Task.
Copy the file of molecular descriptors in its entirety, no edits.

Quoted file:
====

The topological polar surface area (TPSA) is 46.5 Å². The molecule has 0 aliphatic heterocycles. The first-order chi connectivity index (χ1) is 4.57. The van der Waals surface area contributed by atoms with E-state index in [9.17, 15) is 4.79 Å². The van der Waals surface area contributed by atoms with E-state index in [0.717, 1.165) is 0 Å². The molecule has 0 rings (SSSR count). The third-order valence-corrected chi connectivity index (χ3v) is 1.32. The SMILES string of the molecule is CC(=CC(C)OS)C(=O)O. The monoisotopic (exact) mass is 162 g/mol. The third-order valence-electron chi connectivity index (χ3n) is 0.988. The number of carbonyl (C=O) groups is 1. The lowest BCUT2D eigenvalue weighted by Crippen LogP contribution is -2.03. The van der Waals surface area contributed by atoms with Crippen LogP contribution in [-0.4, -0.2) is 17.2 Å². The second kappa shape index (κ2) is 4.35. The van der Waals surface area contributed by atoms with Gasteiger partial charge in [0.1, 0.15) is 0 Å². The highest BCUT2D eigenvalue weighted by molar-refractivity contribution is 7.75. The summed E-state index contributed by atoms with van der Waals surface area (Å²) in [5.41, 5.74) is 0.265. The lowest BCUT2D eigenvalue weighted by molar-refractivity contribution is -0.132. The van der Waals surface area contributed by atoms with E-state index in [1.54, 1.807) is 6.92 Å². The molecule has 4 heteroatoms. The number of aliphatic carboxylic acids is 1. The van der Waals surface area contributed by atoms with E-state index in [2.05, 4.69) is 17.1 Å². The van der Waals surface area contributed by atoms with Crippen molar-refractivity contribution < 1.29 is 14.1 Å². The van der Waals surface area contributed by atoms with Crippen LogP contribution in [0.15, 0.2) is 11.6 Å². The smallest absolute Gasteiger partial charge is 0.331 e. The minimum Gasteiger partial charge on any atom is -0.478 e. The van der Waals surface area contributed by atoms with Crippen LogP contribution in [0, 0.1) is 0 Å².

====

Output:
The topological polar surface area (TPSA) is 46.5 Å². The molecule has 0 aliphatic heterocycles. The first-order chi connectivity index (χ1) is 4.57. The van der Waals surface area contributed by atoms with E-state index in [9.17, 15) is 4.79 Å². The van der Waals surface area contributed by atoms with E-state index in [0.717, 1.165) is 0 Å². The molecule has 0 rings (SSSR count). The third-order valence-corrected chi connectivity index (χ3v) is 1.32. The SMILES string of the molecule is CC(=CC(C)OS)C(=O)O. The monoisotopic (exact) mass is 162 g/mol. The third-order valence-electron chi connectivity index (χ3n) is 0.988. The number of carbonyl (C=O) groups is 1. The lowest BCUT2D eigenvalue weighted by Crippen LogP contribution is -2.03. The van der Waals surface area contributed by atoms with Crippen LogP contribution in [-0.4, -0.2) is 17.2 Å². The second kappa shape index (κ2) is 4.35. The van der Waals surface area contributed by atoms with Gasteiger partial charge in [0.1, 0.15) is 0 Å². The highest BCUT2D eigenvalue weighted by molar-refractivity contribution is 7.75. The summed E-state index contributed by atoms with van der Waals surface area (Å²) in [5.41, 5.74) is 0.265. The lowest BCUT2D eigenvalue weighted by molar-refractivity contribution is -0.132. The van der Waals surface area contributed by atoms with E-state index in [1.54, 1.807) is 6.92 Å². The molecule has 4 heteroatoms. The number of aliphatic carboxylic acids is 1. The van der Waals surface area contributed by atoms with E-state index in [2.05, 4.69) is 17.1 Å². The van der Waals surface area contributed by atoms with Crippen molar-refractivity contribution < 1.29 is 14.1 Å². The van der Waals surface area contributed by atoms with Crippen LogP contribution in [0.15, 0.2) is 11.6 Å². The smallest absolute Gasteiger partial charge is 0.331 e. The minimum Gasteiger partial charge on any atom is -0.478 e. The van der Waals surface area contributed by atoms with Crippen LogP contribution in [0, 0.1) is 0 Å².